Saturday, August 14, 2010

Mr. Governor, Tear Down These Walls

There is lots of conversation recently about the dire condition of the Colorado state capitol dome.  It is crumbling away as you read this.  Something must be done -- soon. However, more than just the dome is in bad shape.   This would be a good time to question the viability of the entire building.  

The Colorado state capitol building in Denver.

The golden dome is a familiar fixture in downtown Denver. It has been around longer than our oldest legislators.  With its prominent location and its august function, we tend to think of the building as something truly significant.  Take a closer look.  The state capitol building has never been good architecture.  Not only is it structurally vulnerable, it is esthetically and functionally inept.  Thus, it fails on all three legs upon which architecture should rest: commodity, firmness, and delight (in the words of Vitruvius).
A brassy interior.
Underneath: crumbing structure.

E.E. Myers designed the building in 1886.  The Illinois-based architect devised an ungainly Victorian pastiche of meaningless Greco-Roman details.  Mr. Myers specialized in the design of government buildings, none of them remarkable.  Other architects designed state capitols in the classical style with much greater effect.  Wisconsin’s, for example, has exterior gravitas and interior grandeur that far exceeds our state’s meager effort.  Some capitols have followed a more adventuresome path, as with Nebraska’s art deco departure from conventionality.   However, Colorado’s grey granite edifice has neither style nor panache.   Its labyrinthine interior looks like an explosion in a Corinthian column factory.  The drear halls are dead, except for unexpected reflections due to an excessive use of polished brass.  Offices are inadequate, with some legislators doubling up. Secretaries and clerks labor in miserly square footage. Over the years, the various rooms have become makeshift and make-do.  Whatever is meant by state of the art, this building’s heating, air conditioning, and lighting are the opposite of.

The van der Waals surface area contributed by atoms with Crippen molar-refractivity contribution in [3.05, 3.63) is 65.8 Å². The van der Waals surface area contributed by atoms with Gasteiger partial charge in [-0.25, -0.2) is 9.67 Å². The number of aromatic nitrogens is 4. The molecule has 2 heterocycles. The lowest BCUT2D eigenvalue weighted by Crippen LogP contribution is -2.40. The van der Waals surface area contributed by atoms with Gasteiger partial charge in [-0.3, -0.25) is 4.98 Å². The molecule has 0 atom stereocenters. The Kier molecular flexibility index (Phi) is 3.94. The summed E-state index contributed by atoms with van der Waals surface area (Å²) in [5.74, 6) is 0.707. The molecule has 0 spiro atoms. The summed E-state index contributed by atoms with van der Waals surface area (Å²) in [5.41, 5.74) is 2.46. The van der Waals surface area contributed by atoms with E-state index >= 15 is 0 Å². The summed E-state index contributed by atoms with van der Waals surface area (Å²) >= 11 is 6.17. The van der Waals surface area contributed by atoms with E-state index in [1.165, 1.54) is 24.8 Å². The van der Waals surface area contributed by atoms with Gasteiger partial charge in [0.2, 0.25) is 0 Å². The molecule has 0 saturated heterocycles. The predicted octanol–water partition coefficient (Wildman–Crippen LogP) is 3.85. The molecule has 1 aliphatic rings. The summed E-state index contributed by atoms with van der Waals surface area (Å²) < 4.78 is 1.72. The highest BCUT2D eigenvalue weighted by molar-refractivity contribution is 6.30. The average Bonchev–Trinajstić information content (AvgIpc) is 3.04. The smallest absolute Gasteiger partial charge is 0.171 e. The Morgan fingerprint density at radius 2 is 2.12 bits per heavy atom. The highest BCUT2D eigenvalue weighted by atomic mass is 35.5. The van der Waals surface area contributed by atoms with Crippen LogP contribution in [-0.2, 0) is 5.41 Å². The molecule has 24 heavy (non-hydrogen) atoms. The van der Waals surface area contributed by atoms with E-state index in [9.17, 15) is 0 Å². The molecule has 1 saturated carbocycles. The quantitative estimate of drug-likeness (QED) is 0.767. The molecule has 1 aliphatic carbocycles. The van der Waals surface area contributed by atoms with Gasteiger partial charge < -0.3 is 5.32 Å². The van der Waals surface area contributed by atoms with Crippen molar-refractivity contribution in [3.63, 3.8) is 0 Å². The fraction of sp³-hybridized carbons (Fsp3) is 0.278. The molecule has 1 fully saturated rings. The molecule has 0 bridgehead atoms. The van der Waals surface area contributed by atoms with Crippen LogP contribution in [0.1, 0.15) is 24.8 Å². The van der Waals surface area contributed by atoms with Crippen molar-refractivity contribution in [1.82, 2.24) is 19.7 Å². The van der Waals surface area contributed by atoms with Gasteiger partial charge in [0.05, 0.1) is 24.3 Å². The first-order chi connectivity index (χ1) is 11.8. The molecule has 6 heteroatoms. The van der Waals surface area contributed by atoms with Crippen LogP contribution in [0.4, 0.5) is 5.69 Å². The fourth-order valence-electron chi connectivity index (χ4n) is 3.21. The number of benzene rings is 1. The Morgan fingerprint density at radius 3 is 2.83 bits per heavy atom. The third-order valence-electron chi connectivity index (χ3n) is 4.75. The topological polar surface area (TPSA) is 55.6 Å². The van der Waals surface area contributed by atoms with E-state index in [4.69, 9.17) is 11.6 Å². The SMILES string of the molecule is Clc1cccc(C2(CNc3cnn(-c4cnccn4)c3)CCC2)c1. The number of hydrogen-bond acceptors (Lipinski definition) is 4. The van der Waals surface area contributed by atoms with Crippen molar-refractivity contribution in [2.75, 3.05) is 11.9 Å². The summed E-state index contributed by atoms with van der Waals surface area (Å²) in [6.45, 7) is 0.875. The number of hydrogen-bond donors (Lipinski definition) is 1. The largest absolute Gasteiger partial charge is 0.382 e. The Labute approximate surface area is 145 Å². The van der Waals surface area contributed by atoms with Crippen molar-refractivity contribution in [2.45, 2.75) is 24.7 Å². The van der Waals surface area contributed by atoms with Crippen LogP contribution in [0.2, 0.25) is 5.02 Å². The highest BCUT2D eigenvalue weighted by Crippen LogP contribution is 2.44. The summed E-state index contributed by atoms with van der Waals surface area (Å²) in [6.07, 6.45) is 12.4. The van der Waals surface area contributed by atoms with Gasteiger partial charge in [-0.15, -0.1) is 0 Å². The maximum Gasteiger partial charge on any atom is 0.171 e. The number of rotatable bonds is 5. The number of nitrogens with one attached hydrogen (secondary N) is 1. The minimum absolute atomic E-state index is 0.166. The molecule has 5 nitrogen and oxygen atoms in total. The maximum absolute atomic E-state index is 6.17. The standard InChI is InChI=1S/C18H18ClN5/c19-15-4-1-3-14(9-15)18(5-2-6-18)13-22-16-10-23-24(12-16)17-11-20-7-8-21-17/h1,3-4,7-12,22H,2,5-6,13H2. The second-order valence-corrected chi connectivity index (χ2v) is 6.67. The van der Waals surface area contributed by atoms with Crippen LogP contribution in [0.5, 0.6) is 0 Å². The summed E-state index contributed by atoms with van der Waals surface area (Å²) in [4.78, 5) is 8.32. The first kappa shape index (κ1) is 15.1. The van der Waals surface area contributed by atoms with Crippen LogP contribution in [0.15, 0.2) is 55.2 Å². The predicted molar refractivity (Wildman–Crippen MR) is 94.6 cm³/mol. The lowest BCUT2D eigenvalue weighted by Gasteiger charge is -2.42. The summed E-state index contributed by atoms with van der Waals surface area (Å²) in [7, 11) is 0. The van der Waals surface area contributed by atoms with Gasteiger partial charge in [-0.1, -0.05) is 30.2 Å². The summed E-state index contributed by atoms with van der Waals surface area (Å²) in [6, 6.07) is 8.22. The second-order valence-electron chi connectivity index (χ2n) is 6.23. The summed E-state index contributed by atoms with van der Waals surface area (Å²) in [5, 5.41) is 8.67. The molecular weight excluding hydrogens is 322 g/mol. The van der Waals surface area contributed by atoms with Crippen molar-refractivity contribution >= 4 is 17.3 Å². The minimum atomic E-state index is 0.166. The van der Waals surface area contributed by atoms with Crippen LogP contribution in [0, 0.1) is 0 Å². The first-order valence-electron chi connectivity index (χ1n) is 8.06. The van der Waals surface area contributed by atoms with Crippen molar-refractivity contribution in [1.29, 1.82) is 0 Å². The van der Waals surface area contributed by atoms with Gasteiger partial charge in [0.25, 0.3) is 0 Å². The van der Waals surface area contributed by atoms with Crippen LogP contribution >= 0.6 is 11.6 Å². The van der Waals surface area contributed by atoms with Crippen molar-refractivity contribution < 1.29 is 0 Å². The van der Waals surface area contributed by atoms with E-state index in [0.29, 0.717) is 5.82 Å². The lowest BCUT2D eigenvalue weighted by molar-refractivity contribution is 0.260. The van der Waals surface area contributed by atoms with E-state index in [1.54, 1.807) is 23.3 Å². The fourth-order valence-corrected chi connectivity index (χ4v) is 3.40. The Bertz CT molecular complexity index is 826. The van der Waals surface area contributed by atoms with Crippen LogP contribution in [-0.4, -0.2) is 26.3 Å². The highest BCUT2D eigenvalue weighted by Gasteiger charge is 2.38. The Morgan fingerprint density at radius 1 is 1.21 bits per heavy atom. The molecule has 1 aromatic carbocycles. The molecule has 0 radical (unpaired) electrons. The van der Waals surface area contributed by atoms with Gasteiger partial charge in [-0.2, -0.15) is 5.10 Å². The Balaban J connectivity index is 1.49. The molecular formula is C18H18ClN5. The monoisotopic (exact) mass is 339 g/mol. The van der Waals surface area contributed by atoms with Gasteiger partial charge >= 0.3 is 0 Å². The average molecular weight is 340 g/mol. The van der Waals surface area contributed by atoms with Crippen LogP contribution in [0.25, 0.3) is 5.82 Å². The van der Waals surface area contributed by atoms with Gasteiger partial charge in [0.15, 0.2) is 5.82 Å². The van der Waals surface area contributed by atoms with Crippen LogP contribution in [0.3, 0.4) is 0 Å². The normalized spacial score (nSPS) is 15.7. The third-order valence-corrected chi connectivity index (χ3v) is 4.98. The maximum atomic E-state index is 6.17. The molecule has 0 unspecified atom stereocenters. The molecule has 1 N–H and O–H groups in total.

Upper dome structure.
What could we accomplish by starting fresh?  The possibilities are thrilling to contemplate.   Perhaps we could have a design that retains parts of the lower structure (to commemorate the past) but replaces the existing dome and roof with a glass dome that allows visitors to peer into the chambers of government.  Architect Norman Foster did exactly that with his design for the new Reichstag in Berlin.  This triumph of architecture symbolizes the transparency of democracy.   Another approach might draw inspiration from Frank Lloyd Wright’s 1957 proposal for a new Arizona state capitol.  His design was a hexagonal tracery of trellises and atriums intended as an oasis in the desert.  Colorado deserves a building as symbolic of our unique environment as Wright’s would have been for Arizona’s.  
Why do we assume something is good just because it is old?  Of course, we should recycle everything of intrinsic or historic value.  Reuse some of the stone.  Save the beautiful artwork.   Reinstall the existing paneling in a creative new way.   However, let’s admit this fussy old relic is simply not up to the task of serving a state whose population has increased 900 percent since it was built.  Let’s build something new and fresh and important.  One additional benefit of creating a new capitol:  we can get all the parking underground, where it belongs.  Currently, legislators’ vehicles encircle the capitol like wagons under siege.  This situation is one of the most unsightly pedestrian approaches to any capitol in the country. 
Rooftop of the renewed Reichstag in Berlin.
Of course, this radical idea inevitably faces a wall of economic reality.  Under current conditions, this proposal does not seem feasible or possible.  No doubt, most readers were raising financial objections after the first paragraph.  However, this is an idea to develop over several years, not right this moment.  Consider how a population of only 500,000 Coloradans was able to conceive and finance a structure that has served for over a century.  We would honor their can do spirit by creating a greater state capitol for the next one hundred years.  Perhaps for the next thousand.  Why should it be difficult for this generation to conceive of a truly great building that is a fiting symbol for this state?  We can buy some time with minimal stabilization of the dome and then consider a long-term solution.  
Our state capitol has outlived its usefulness.  Now we are presented with an opportunity to do better.    


Reichstag by Bjorn Laczay.
All others by Knorr.

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